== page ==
Although blood clots can form anywhere in the body, they often develop deep in the venous system, often in the pelvis or leg.  They develop when a clump of blood changes from liquid to a thick gel-like substance. Although clotting is sometimes a necessary process that can prevent an injured person from losing too much blood, they can potentially be dangerous – or even life threatening – if they form in your leg veins.  Let’s look at how we can avoid Deep Vein Thrombosis.

Deep Vein Thrombosis Albuquerque

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What Is Deep Vein Thrombosis?

Deep Vein Thrombosis (DVT) occurs when a blood clot, or thrombus, forms in one or more of the deep veins in the legs. This blockage in blood flow results in leg pain and swelling. This can become more serious if blood clots in the legs break loose, travel through the bloodstream and become lodged in the blood vessels of the lungs which will block the normal blood flow and decrease the amount of oxygen that is carried through the body by the blood. This is called a pulmonary embolism (PE) and can be life-threatening.

Am I At Risk of Developing Deep Vein Thrombosis?

There are several common risk factors for deep vein thrombosis. Knowing these risk factors can help you to know if you are at risk of developing DVT.

  • Blood clotting disorders or a family history of clotting 
  • Not moving for long periods of time while working or traveling 
  • Taking birth control or hormone replacement therapy that contains estrogen
  • Pregnancy
  • Obesity 
  • Cancer
  • Inflammatory bowel disease 
  • Smoking 
  • Hospitalization or being confined to bed 
  • Age 

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How to Prevent Deep Vein Thrombosis

There are some simple steps that you can take to avoid the development of deep vein thrombosis.

1. Exercise your lower leg muscles. 

At home or in the gym, you can do calf raises, lunges, squats, and stretches to keep the blood flowing in your lower legs.

2. Stay hydrated. 

Drinking more water will help keep the blood from becoming thick and slower moving. This reduces the risk of clot formation.

3. Don’t smoke. 

Nicotine causes your blood vessels to constrict, limiting the amount of blood that flows to your organs and decreasing the amount of oxygen your cells receive. Clots can easily form in these narrow vessels.

4. Raise the foot of your bed. 

This will keep the blood from pooling while you are sleeping for extended periods of time. This in turn reduces the likelihood of clots.

5. Maintain a healthy weight. 

Obesity puts additional pressure on veins in the legs and poor blood flow can occur, as well as the formation of clots.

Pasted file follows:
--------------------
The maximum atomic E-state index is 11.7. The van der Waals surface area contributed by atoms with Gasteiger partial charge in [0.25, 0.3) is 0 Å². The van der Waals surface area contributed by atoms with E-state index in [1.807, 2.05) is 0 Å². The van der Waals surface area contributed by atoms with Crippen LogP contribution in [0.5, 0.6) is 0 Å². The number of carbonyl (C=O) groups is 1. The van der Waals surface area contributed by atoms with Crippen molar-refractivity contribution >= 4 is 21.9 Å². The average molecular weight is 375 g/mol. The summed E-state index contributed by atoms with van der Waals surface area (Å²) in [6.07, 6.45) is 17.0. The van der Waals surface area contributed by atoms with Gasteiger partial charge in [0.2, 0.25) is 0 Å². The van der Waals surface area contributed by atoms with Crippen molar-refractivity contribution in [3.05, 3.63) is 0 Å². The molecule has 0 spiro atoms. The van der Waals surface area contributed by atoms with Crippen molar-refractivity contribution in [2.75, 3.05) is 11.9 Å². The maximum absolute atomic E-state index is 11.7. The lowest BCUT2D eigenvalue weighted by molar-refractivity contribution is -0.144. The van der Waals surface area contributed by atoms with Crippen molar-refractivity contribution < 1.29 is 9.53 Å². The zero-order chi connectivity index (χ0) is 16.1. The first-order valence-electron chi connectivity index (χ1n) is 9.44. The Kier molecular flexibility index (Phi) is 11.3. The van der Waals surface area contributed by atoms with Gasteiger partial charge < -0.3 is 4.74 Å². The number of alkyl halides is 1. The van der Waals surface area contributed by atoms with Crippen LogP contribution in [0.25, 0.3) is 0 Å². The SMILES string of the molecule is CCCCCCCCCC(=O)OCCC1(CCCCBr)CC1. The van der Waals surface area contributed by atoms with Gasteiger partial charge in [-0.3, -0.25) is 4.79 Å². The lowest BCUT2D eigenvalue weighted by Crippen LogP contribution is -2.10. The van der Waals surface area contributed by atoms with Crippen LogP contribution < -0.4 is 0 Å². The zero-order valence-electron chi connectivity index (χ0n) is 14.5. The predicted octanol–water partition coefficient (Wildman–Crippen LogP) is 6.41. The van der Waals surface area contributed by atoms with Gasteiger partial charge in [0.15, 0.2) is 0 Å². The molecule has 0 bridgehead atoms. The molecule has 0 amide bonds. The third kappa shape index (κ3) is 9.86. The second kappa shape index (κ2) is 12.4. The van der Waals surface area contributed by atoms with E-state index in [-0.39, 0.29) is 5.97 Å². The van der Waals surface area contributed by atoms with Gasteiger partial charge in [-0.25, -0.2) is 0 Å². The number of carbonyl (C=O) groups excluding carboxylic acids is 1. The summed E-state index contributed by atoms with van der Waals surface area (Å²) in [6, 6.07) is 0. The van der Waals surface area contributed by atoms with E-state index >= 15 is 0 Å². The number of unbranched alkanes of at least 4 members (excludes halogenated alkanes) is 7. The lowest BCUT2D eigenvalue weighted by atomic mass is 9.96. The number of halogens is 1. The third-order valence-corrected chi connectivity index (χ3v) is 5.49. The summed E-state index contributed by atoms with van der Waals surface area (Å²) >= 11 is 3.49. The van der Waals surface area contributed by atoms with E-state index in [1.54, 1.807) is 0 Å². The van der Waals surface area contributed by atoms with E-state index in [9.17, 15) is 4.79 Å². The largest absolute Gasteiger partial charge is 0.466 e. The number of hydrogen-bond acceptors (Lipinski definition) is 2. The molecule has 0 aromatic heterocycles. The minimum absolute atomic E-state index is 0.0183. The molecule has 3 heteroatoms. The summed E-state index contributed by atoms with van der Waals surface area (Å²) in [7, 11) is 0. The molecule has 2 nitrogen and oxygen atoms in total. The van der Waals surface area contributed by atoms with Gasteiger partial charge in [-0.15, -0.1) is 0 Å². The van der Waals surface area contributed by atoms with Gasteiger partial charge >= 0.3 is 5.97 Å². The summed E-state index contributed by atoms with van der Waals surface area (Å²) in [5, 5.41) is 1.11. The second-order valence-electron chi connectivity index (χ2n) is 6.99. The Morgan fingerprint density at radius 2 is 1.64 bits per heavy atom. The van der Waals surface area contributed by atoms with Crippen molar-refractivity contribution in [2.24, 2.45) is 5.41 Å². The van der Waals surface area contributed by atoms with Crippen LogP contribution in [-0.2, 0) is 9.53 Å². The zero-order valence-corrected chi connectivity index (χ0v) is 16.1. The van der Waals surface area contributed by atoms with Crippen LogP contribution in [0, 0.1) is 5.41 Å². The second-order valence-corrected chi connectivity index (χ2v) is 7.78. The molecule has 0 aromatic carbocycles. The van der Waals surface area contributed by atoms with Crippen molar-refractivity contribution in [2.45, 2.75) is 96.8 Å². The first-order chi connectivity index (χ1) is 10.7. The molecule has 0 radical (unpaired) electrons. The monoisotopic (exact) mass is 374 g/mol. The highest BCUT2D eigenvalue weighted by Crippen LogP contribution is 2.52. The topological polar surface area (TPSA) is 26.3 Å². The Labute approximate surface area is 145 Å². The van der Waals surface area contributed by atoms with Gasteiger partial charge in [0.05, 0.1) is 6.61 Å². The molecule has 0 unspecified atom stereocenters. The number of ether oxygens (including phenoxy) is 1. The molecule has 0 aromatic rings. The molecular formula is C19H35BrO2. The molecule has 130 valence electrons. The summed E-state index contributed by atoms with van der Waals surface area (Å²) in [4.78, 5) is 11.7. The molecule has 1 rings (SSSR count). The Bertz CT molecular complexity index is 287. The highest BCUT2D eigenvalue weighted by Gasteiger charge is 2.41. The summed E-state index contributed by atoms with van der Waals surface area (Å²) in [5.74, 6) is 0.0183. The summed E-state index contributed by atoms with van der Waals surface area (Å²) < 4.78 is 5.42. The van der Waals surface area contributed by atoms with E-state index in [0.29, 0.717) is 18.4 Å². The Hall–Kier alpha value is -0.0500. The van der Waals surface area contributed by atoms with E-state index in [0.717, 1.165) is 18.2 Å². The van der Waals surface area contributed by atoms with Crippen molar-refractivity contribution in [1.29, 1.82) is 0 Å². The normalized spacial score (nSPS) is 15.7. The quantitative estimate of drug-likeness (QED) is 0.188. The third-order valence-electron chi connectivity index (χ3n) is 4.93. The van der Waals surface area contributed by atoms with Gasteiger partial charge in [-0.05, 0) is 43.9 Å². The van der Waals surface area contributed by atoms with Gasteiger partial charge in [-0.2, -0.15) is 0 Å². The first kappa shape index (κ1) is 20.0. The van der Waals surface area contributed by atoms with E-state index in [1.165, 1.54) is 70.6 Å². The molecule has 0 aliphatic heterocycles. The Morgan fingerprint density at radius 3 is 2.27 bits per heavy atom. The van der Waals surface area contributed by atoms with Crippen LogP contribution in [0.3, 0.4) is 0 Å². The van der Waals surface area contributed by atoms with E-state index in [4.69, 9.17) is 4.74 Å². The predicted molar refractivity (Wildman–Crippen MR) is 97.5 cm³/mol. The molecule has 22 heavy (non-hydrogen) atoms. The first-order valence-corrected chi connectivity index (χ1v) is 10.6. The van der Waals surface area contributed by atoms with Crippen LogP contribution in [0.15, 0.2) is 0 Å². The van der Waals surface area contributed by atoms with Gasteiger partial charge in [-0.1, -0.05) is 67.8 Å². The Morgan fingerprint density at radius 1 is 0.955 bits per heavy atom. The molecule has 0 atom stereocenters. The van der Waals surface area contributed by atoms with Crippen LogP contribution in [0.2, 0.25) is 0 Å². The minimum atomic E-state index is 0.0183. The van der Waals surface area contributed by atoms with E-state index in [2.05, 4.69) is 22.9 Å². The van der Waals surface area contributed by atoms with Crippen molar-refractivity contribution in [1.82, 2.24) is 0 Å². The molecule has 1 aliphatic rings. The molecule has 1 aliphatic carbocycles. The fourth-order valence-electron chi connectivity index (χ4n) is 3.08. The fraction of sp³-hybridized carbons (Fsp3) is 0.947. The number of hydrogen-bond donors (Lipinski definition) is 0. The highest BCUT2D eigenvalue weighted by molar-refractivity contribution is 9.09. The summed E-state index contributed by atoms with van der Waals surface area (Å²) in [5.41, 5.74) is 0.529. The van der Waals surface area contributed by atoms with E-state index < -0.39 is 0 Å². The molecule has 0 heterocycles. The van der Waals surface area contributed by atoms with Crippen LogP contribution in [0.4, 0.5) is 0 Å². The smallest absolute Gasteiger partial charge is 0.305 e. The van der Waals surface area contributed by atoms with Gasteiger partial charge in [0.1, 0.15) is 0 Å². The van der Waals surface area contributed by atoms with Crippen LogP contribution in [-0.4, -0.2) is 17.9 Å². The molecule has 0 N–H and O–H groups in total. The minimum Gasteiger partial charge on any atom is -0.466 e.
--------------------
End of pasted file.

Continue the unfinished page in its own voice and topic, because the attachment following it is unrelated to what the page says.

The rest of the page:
6. Take breaks from sitting. 

Whether it’s a long car ride or 8 hours sitting at a desk, you need to get up every 60-90 minutes to move and exercise your legs. 

7. Visit a vein specialist early

If you have any of the risk factors discussed earlier, it is a great idea to schedule a vein screening with Dr. Cutchen. Having baseline data on your vein health and having occasional wellness visits can help to avoid various vein issues before they become a serious situation.

“I could not be happier with the services provided by Dr. Cutchen’s and his entire staff. Everyone treated me with respect and cared for the improvement of my veins and I never felt like “just another number”. Follow up care was great. The office manager is really easy to work with and never caused me any issues. Overall- this is the place to be treated!” *

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Take The Next Step

If you are ready to prevent complications from deep vein thrombosis, then it’s time to take the next step by calling the trusted vein specialists at Albuquerque Vein & Laser Institute at 505-848-VEIN or fill out the form on this page and one of our staff members will reach out to you promptly. Albuquerque Vein & Laser Institute is located in the Journal Center area of Albuquerque and proudly serves vein patients throughout the entire Albuquerque area, as well as Rio Rancho, Santa Fe, Santa Rosa, Los Lunas and other areas throughout New Mexico.

** This blog provides general information and discussion about medicine, health, and related subjects. The words and other content provided in this blog, and in any linked materials, are not intended and should not be construed as medical advice. If the reader or any other person has a medical concern, he or she should consult with an appropriately licensed physician.